Virtual Karate Class for Beginners Moving to Sunday

The free Virtual Karate class offered to PSU students through Penn State Campus Recreation is moving to Sundays @ 7:30PM starting on February 21st.

There is no Wednesday class (2/17) this week.

PSU students can pre-register here:
https://pennstatecampusrec.org/Program/GetProgramDetails?courseId=482af6ba-2d35-4eb9-a54e-cc0de29c1db3&semesterId=531292ec-80c2-458c-83f3-21eac12b2222

2021 Virtual Karate Classes

In response to the COVID19 pandemic situation, Penn State is starting the 2021 spring semester in remote mode. This affects all activities on campus. For the latest information, visit Penn State’s COVID19 response webpage:
https://virusinfo.psu.edu/?utm_source=banner&utm_medium=psumain&utm_campaign=virusinfo

Penn State Karate Club workouts will be conducted virtually until it’s safe to hold in-person activities on campus. Contact us for PSKC’s virtual schedule information.

Penn State Campus Recreation is also hosting many spring 2021 fitness classes virtually for PSU students. The offerings are free and include an introductory Karate class on Wednesdays at 6:45PM. Current PSU students can explore the diverse options and pre-register for these virtual classes online:
https://pennstatecampusrec.org/Program/GetProducts?classification=00000000-0000-0000-0000-000000026002
Or current PSU students can pre-register directly for the Virtual Karate class here:
https://pennstatecampusrec.org/Program/GetProgramDetails?courseId=482af6ba-2d35-4eb9-a54e-cc0de29c1db3&semesterId=531292ec-80c2-458c-83f3-21eac12b2222

Happy Little New Year!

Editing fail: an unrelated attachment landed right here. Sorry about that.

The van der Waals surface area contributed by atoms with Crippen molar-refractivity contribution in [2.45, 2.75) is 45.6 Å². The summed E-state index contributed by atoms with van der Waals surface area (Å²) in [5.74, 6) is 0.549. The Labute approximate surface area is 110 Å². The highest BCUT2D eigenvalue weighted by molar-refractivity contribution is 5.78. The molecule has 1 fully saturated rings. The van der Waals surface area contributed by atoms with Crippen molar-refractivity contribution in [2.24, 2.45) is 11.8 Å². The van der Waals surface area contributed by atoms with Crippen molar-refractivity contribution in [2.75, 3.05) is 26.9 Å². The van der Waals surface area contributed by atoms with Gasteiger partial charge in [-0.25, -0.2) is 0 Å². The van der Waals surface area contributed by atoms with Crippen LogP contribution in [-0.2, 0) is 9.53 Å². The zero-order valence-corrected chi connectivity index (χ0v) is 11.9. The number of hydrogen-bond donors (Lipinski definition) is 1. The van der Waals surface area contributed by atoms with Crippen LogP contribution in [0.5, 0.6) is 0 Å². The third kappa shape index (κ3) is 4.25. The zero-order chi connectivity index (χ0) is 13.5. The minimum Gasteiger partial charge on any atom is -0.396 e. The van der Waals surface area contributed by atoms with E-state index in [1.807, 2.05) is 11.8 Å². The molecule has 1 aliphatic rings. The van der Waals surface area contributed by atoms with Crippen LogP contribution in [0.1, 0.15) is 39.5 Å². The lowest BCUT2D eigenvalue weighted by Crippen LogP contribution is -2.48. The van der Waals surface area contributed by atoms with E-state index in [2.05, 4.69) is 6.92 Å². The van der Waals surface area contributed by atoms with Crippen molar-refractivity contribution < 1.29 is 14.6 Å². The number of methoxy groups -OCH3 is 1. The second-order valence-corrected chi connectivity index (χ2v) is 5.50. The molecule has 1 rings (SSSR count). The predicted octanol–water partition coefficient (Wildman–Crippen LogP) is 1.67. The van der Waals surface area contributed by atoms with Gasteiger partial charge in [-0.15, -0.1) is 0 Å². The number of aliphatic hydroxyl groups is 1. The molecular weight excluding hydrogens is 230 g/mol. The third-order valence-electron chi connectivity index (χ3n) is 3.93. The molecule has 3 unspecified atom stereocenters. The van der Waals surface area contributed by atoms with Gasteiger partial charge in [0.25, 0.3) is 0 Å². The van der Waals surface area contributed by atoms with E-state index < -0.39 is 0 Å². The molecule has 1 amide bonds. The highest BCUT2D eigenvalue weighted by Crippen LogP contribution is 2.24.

The ソグワチグワ Soguwachiguwa was a 3 day celebration beginning with the full moon in January.  Okinawans would pay tribute to 歳徳神 Toshitokujin, a Shinto Kami of agriculture, seeking good fortune for their crops in the coming year. When the Gregorian Calendar was adopted, January 15th became the day that Soguwachiguwa was observed.

In 1956 on the occasion of ソグワチグワ Soguwachiguwa (Okinawan dialect) / 小正月 Koshogatsu (Japanese), the Little New Year, Master Shimabuku called a special meeting at his home & dojo in Chan village to announce a new name for his unique style of Okinawan Karate. Previously, his style had been called as Chan Migwa Te (in the late 40s) and later Su Nu Su (early 50s).  He chose “Isshin Ryu” because “all things begin with one, and the heart is the most important part. Isshin Ryu is the One Heart Way/Method.

Traditionally, the Coming Of Age Day, Seijin-no-Hi, was also celebrated on January 15th. It’s the mark of entering adulthood. You could say that Master Shimabuku’s Karate entered its adulthood at this time and emerged as Isshin Ryu Karate.

Like an Okinawan Hibiscus, Master Shimabuku’s Karate bloomed as “Isshin Ryu” on that January day in 1956.  Seeds of Isshin Ryu have since been carried on the winds across the oceans and around the globe.  In January of 1972, Sensei Sutton planted one of those seeds at Penn State and established the Penn State Karate Club.  With help from Sensei Dorow & Sensei Liskai, PSKC developed strong roots.

島袋 龍夫

Over a century ago, in the small village of Chan, on a small island in the south pacific, a boy was born. One day he would become a Karate Master whose art would reach beyond the shores of Okinawa and spread across the globe.

“Dragon Man” of Isshin Ryu, Shimabuku Tatsuo Sensei
(September 19, 1908 – May 30, 1975)

Thursday Karate on Old Main Lawn

7:00 PM to 8:00 PM every Thursday on Old Main Lawn, weather permitting.

Wear your masks and maintain safe distancing.

Check yourself with the Penn State Go: COVID-19 symptom check before attending any in-person meetings.  Stay home if you are sick.
https://news.psu.edu/story/627659/2020/08/05/administration/penn-state-go-covid-19-symptom-checker-part-new-facultystaff

More information on Penn State’s safety guidelines:
https://virusinfo.psu.edu/mask-up-or-pack-up